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Water Safety

It's important to practice safe water safety year-round. Barrie's outdoor summer activities include swimming, fishing, powerboating and canoeing; its outdoor winter activities include ice fishing and snowmobiling. Below are some safety tips for swimming, boating, and ice activities. 

Swimming Safety Tips 

Backyard pools 

  • Actively supervise children around water, even if they can swim.
  • Establish pool rules and enforce them with both adults and children
  • Ensure adequate barriers are in place such as four-sided fencing along with a self-closing, self-latching gate.
  • Empty portable toddler pools after each use.
  • When not using your home pool, clear all toys out of the water and away from the edge. These can often tempt children to the water’s edge.
  • Swim with a buddy. Buddies can help each other or go for help in case of an emergency.
  • Ensure you have emergency equipment including a first aid kit and a phone in the immediate pool area.
  • Keep pool chemicals, pest control substances and cleaners out of reach of children.
  • Avoid diving in home pools; always enter the water feet first.
  • Get trained. Learning some life-saving skills, such as CPR and rescue techniques, can help you save a life. Courses are available through the City of Barrie.

 Open water 

  • Actively supervise children around water, even if they can swim.
  • Never underestimate the power of current. Swimmers or waders can be swept away in an instant, particularly if non-swimmers or weak swimmers get caught by current in rivers or out of their depth in abrupt drop-offs.
  • Be cautious about swimming in currents, and know what to do if caught in a current.
  • Swim with a buddy. Buddies can help each other or go for help in case of an emergency.
  • Avoid diving unless the you're properly trained and certain that the water is deep enough.
  • Get trained. Learning some life-saving skills, such as CPR and rescue techniques, can help you save a life. Courses are available through the City of Barrie.

Boating Safety

Be Prepared
Ensure your vessel has the required safety gear on board and sufficient fuel. Carry a VHF radio or cell phone with you when on the water. Always tell someone where you are going and when you will return. Get trained. Learn how to survive an unexpected fall into the water.

Be Aware of Environmental Conditions
Check weather and water conditions before heading out and monitor for changing conditions while out. Return to the nearest point of safety if the conditions change. The presence of cold water, wind, waves, current and darkness make recreational boating activities much more dangerous.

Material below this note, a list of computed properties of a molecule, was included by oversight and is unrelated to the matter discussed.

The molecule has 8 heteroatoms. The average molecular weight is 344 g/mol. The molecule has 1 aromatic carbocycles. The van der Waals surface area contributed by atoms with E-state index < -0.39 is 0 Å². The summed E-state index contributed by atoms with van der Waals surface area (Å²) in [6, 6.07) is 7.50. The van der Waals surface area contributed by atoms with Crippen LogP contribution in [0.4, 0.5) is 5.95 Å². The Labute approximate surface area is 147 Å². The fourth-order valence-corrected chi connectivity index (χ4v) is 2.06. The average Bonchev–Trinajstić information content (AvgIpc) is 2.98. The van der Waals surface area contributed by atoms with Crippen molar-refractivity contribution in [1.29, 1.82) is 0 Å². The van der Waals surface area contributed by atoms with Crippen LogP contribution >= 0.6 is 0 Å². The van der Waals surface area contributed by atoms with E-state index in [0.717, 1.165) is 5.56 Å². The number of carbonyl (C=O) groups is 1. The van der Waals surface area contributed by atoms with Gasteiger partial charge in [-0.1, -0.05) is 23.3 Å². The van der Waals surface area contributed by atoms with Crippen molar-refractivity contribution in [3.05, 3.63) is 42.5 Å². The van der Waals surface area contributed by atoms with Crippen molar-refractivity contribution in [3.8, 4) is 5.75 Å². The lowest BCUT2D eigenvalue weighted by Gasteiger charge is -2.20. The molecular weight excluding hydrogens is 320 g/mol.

Stay Alert and in Control
Never consume alcohol before or during a boating outing. Plan and prepare: Ensure the operator of the boat is experienced, the vessel is loaded properly, and that appropriate safety equipment is on board. An emergency plan should be established ahead of time. Drive powerboats responsibly – use appropriate speed, especially when the water is choppy. Stay seated! You can easily fall out of a small powerboat, canoe or kayak.

Always Wear a Lifejacket or PFD
A properly worn flotation device is the fundamental safety item for anyone heading out on a boat. It keeps you at the surface of the water during unexpected or unintentional entries into water, reduces the initial impact (cold water shock to your muscles) of a fall into cold water, and can help you reach safety. All persons on board, even strong swimmers, should be wearing a lifejacket/PFD.

For more boating safety tips please refer to the Lifesaving Society or Canadian Red Cross.


Ice Safety

There are several steps you can take to stay ice smart:

  • Always check ice thickness before venturing out. Snowmobiles require at least five inches of clear solid ice and autos at least eight inches to a foot of clear solid ice.
  • Be suspicious. You cannot tell the strength of the ice by its appearance. Temperature, thickness, snow cover, water depth, size of water body, currents and distribution of the load on top of the ice are all factors affecting ice safety.
  • Before you head onto any ice, check with a local bait shop operator or resort owner for known ice conditions, thin ice areas or dangerous open water conditions.
  • Avoid travelling on ice at night - clear hard ice is the only kind of ice recommended for travel, keep away from unfamiliar paths or unknown ice.
  • If you must venture onto the ice, wear a thermal protection buoyant suit to increase your chances of survival if you fall through. If you do not have one, wear a lifejacket/PFD over an ordinary snowmobile suit or layered winter clothing.
  • Avoid slushy ice, thawed ice that has recently refrozen, layered or rotten ice caused by sudden temperature changes, and ice near moving water (i.e., rivers or currents).
  • Never go on the ice alone; a buddy may be able to rescue you or go for help if you get into difficulty.
  • Before you leave shore, inform someone of your destination and expected time of return, and, ideally, assemble a small personal safety kit no larger than the size of a man's wallet to carry with you. The kit should include a lighter, waterproof matches, magnesium fire starter, pocketknife, compass and whistle. You should also carry ice picks, an ice staff, a rope and a cellular phone.

For more ice safety tips and information, please refer to the Lifesaving Society or the Canadian Red Cross.

 

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